lost in space

I had those good intentions from this morning – the ones where I was going to get laundry and housework done.  Instead, I worked on the financial stuff, transitioning more accounts over to our new checking and trying to figure out exactly how the patchwork of our budget was going to work.  It was dismal work and it was compounded by the confusion going on with our landlord and how we’re going to make our rent payments (not the ability to pay, but the “how” of it – mailing payments… not able to set it up as an ACH on a date that is suitable, all that crap).  I think that people who earn a certain amount, like those who earn more in one paycheck than they need to pay their largest bill, don’t understand what it’s like when your paychecks are pathetically small and it’s necessary to take from multiple checks in order to meet obligations.  Perhaps they’ve forgotten what it can be like when you have to carefully time everything so your obligations are met.

I don’t know.

Regardless of the confusion, I think we’ve got it worked out now.  At least, I think we do.  I’m hopeful.

This leads me to that issue that has been preying on us since Brennan was born (over 7 years, sigh).  There is all the commentary about how you have to start saving for your children’s college right from the time they are born.  I have bad news for those “experts.”  If your income isn’t high enough, it doesn’t matter if you save the entire time, you will not have a significant amount to put towards your child’s education.  If you’re lucky, you’ll save enough to help with that first semester, maybe even the first year.  Kids are expensive and those expenses eat up income.

If there is some kind of thought that perhaps parents will be in a different stage of life when their children head off to college, then yes that would be correct too.  We’ll be juggling trying to save something (anything) for retirement, right as our children head off to school.  The federal government, in its infinite wisdom, will look at our income at that time and determine that we are able to afford a certain amount towards our children’s costs.  This amount will NOT take into account our ages or the fact that without us putting money into retirement we will be working until we’ve turned into dust.

The calculation doesn’t (nor can it) take into account that the majority of our children’s young lives have been spent earning incredibly palty sums that haven’t quite managed to cover all of our living expenses each month.

Todd and I talked about it and (if I’ve already blogged this, I apologize – we can put it down to early dementia) we’ve decided that we’ll get through our degrees first, then, when our incomes are more than they are now – which they will be, if for no other reason than Todd will be working full time in comparison to now – we will put what money we can towards activities, etc., that help our kids with scholarship eligibility.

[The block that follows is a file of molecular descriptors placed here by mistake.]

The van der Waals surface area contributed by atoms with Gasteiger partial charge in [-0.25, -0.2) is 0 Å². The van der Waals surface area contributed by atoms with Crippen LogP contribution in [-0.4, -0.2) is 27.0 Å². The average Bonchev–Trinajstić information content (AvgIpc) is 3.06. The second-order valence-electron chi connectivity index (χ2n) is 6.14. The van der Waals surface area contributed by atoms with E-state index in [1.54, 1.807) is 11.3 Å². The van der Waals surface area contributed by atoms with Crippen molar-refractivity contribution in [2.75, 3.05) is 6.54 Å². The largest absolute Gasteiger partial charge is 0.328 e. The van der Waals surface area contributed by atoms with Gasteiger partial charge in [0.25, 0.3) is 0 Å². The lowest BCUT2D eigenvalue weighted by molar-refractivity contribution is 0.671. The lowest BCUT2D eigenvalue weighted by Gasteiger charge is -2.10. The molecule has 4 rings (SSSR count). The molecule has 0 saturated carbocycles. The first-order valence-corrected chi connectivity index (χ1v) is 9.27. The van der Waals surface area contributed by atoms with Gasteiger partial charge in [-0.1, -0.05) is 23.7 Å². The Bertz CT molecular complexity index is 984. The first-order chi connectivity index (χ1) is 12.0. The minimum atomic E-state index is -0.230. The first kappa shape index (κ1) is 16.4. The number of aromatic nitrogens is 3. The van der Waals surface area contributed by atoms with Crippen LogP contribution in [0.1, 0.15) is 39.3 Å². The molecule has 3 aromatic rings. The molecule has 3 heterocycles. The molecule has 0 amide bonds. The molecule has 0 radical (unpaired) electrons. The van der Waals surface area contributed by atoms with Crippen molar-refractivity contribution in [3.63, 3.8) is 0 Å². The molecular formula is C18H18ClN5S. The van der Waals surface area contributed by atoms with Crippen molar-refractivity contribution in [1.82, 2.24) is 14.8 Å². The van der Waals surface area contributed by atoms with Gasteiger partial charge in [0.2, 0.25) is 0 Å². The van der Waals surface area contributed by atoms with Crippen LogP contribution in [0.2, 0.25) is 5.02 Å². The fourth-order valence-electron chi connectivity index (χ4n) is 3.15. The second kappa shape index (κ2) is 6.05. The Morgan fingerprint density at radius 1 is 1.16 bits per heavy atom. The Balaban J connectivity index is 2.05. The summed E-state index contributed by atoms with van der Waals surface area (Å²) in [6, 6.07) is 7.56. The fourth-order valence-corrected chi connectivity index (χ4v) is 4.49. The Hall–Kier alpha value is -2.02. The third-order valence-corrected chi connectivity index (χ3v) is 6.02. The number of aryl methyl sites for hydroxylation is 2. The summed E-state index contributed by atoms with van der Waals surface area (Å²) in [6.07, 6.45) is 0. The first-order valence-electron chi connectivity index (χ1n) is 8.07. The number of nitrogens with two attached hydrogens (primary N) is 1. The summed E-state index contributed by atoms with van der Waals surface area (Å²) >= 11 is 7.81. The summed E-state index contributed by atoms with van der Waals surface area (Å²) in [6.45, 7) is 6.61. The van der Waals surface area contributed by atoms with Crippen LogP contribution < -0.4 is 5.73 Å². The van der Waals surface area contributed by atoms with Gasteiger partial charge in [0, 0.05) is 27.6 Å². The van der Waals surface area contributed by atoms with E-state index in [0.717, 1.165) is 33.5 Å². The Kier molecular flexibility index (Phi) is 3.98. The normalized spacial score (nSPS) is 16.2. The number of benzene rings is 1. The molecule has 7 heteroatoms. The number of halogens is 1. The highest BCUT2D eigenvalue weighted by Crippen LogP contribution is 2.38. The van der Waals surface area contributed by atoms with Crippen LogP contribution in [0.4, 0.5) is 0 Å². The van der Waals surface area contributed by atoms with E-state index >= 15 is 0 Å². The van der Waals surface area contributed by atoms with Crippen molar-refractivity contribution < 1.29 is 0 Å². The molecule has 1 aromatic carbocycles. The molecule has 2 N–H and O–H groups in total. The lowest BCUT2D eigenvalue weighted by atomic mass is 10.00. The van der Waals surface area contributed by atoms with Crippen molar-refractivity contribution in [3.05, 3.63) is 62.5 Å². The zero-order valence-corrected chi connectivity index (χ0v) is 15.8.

And yes, I’ve probably brought this up in my blog before because it feels like a familiar bit I’ve written, but there’s more to it.

Here’s what I hope we help our children learn before they head off into the adult world to fend for themselves (mostly – since we’ll be out here as a bolt-hole when times are crappy, much like our family has been for us):  I hope that I help them to value getting that education early and making the most of it when they do.  I hope I help them to value saving for a rainy day, because those days usually hit, one after another after another, and we are rarely prepared for how bad they are.  I hope we help them to think of the future, even as they pursue their hopes and dreams.  I hope we help them find balance between caution and preparation and knowing when to take a chance, dancing with a bit of risk.

In the end, though, I know they will make their own ways in the world.  We’ll do our best, kiss the boo boos, help them dust themselves off and get back on their feet.  We’ll love them and do what we can to let them be true and authentic to themselves.

The rest?  Well.  I just don’t know.  Do we ever really stop learning new lessons?  No.  And I’m certain they will find the same in their own adult lives.

signing off for now – one thoughtful and slightly pensive moonfire – caught in between…

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2 thoughts on “lost in space

  1. Scholarships, student loans, and grants help immensely. Books per child per semester are running close to $1000 a semester…I am not joking! It is crazy, and you (until this year, an exception has been made) can not claim book expenses on taxes. (We had college funds for our kids that were wiped out the first year!) Somehow, we manage. We had planned on doing our taes since we’re snowed in this weekend…laziness won!

  2. My parents couldn’t save for my education even though they told me they would pay for it. In the end, we struck a compromise; my parents paid for my room and board and I couldn’t get loans that equaled a certain amount (my mom didn’t want me in debt for the rest of my life for four years of school). I worked my butt off in high school and recieved a great academic scholarship that allowed me to go to a private school. I also had grants and a student loan. So don’t fret too much. Save what you can. Get your boys involved in activities they enjoy and motivate them to be the best they can be. The rest will take care of itself.

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